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Philippe and Aline Wolfer

Text by Nicole Bouglouan

Sources :

HANDBOOK OF THE BIRDS OF THE WORLD Vol 5 by Josep del Hoyo-Andrew Elliott-Jordi Sargatal - Lynx Edicions - ISBN: 8487334253

A GUIDE TO THE BIRDS OF COLOMBIA by Steven L. Hilty and William L. Brown - Princeton University Press – ISBN 069108372X

Avibase (Lepage Denis)

BirdLife International (BirdLife International)

Wikipedia, the free encyclopaedia


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Page Family Trochilidae

Summary cards


Blue-tufted Starthroat
Heliomaster furcifer

Apodiforme Order – Trochilidae Family

Length: 12,5 – 13 cm
Weight: 5 - 6,5 gr

The Blue-tufted Starthroat is a long-billed hummingbird of South America.

Adult male has emerald-green crown, nape and upper mantle, whereas the rest of the upperparts are shiny coppery-green. The forked tail is dark green above.

On the underparts, the throat is glittering violet. The sides of the neck show elongated lateral feathers. These feathers and the underparts are iridescent ultramarine. On the underwing, the coverts are glossy green and the flight feathers are brownish. The undertail is blue-green. 

The long bill (30 mm) is black and slightly decurved. The eyes are dark brown with a white spot on the rear eye. Legs and feet are blackish.
After the breeding season, the male adopts an eclipse plumage with greyish underparts. This plumage occurs from July to October.

The female has coppery-green upperparts. On the grey underparts, the throat is mottled darker grey. We can see a white line down centre of belly, and several small glossy green disks on the body sides.
The tail is less forked than in male. Uppertail is bronze-green with black central tail feathers. Undertail is shiny blue-green with outer tipped-white rectrices.

The immature is similar to the female.

The Blue-tufted Starthroat utters series of monosyllabic “triii” or “trrr” with little variations.

The Blue-tufted Starthroat frequents forest edges, lowland grasslands, scrub and “cerrado” (vast tropical savannah of Brazil).   

The Blue-tufted Starthroat is found in N Argentina, C and S Brazil, C and E Bolivia, Paraguay and Uruguay. There are some records in SE Colombia and NE Ecuador.

The Blue-tufted Starthroat feeds primarily on nectar from several plants’ species such as Leguminoseae, Bromeliaceae, Liliaceae and Cactaceae. It gets the nectar by piercing the base of the corolla with its long bill. It forages between 2 and 8 metres above the ground. It also catches insects by hawking while flying.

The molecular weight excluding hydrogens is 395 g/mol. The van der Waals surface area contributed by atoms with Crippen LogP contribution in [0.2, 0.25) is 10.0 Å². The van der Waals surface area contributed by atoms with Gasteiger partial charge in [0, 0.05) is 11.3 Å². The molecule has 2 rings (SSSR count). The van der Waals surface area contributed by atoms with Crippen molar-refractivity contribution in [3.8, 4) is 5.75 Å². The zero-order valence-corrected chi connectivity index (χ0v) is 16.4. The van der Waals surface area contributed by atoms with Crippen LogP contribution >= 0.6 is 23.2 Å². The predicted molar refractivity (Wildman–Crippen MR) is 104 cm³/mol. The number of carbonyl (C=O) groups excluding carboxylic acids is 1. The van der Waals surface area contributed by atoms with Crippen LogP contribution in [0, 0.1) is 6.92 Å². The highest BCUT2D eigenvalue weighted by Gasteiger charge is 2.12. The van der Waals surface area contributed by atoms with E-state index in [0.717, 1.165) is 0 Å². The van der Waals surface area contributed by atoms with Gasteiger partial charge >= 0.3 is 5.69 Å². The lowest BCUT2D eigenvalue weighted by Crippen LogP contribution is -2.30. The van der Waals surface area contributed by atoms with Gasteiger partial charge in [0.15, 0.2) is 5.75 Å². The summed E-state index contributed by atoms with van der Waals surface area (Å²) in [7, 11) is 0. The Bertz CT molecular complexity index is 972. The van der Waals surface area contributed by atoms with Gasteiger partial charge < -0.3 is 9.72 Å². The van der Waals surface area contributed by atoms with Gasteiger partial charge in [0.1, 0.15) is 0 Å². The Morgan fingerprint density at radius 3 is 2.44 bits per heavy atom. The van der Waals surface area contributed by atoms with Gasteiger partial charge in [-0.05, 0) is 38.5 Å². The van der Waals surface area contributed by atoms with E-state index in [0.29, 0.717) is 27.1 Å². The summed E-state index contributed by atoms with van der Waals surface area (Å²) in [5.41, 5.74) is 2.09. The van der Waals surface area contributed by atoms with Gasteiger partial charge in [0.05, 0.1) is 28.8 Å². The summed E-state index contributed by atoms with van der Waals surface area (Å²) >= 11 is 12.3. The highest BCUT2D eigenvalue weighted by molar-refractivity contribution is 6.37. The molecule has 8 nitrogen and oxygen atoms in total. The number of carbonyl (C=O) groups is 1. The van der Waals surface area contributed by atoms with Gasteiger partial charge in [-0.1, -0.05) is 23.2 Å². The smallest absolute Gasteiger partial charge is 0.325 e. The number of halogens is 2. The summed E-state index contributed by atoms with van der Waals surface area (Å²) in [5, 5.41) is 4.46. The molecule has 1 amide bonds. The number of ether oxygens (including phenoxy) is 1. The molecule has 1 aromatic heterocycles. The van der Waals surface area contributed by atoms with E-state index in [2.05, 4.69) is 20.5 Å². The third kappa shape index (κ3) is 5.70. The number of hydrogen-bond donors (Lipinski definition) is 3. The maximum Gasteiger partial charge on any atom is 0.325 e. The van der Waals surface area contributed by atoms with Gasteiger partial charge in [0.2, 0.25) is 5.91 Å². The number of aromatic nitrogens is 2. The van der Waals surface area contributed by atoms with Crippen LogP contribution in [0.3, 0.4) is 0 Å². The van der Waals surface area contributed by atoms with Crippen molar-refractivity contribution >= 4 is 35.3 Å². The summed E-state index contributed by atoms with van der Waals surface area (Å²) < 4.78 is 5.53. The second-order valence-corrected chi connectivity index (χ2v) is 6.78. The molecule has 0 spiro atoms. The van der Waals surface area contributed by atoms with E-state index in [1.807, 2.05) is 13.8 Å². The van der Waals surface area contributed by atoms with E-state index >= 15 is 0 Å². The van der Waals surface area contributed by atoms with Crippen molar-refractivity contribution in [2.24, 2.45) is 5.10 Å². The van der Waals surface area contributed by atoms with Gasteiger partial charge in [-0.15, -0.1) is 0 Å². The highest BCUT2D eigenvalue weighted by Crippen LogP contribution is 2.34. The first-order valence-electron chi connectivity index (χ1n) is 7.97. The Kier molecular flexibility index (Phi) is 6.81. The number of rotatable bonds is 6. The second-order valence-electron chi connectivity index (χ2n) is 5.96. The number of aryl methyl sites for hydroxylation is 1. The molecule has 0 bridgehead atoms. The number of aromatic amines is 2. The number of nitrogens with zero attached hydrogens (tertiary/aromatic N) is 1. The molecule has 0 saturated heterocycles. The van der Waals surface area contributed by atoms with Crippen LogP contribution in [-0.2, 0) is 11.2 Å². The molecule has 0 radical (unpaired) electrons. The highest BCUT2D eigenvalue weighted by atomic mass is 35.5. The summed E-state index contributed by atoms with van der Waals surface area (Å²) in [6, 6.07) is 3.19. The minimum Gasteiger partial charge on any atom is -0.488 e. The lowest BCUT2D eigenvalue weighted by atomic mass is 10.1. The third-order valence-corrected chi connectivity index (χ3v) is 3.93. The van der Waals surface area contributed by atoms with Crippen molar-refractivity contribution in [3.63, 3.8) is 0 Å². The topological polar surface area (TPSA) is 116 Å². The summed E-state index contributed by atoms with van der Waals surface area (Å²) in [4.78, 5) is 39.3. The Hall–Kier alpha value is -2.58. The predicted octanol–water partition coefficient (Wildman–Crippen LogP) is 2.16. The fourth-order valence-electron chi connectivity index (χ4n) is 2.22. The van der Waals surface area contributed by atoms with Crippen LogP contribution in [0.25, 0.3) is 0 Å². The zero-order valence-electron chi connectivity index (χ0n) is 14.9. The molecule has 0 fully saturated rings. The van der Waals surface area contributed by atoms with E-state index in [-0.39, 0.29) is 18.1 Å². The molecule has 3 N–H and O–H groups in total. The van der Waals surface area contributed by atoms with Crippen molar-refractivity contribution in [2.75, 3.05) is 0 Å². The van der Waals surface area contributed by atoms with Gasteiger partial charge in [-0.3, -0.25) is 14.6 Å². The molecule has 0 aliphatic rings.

As numerous hummingbirds, the male defends the feeding territory when the nectar’s sources are rich. It sings and exposes the throat feathers towards the intruders.

At the beginning of the breeding season, the male performs some displays. It drops, and then, it raises in short steps in front of the female. During this movement, it sings and displays the neck tufts by expanding them.

The Blue-tufted Starthroat’s movements are poorly known. It probably performs some migrations or at least dispersions according to the nectar resources and the flowering plants. Birds can be seen far from their usual range such as Colombia and Ecuador.

The Blue-tufted Starthroat feeds while hovering at flowers from nectar. The wings draw flattened 8-shaped rapid wing-beats, allowing the bird to feed almost motionless. It can also hover backwards and forwards. 

The breeding season occurs from November to March.
The cup-shaped nest is built by the female. The cup is made with soft plant fibres, and the outside is decorated with lichens. It is placed between 3 and 6 metres above the ground.
The polygamous male does not take part in nesting duties.

The female lays 2 eggs and incubates alone during about two weeks. At hatching, the chicks are covered in black down with some greyish tufts on the back. They fledge about 20-25 days after hatching.
They can breed in the second year.


Pale throat mottled dark, still some grey on the underparts, but the colours of the adult male start to appear.

The Blue-tufted Starthroat feeds on nectar from several plants’ species. But it “steals” the nectar by piercing the flower at the base of the corolla with its long bill, and does not play its role in pollinisation. It also hawks insects in the air.

The Blue-tufted Starthroat can be rare to fairly common according to the range.
Formerly, this hummingbird was trapped for pet-trade, but this activity is terminated today.
This species is not currently threatened.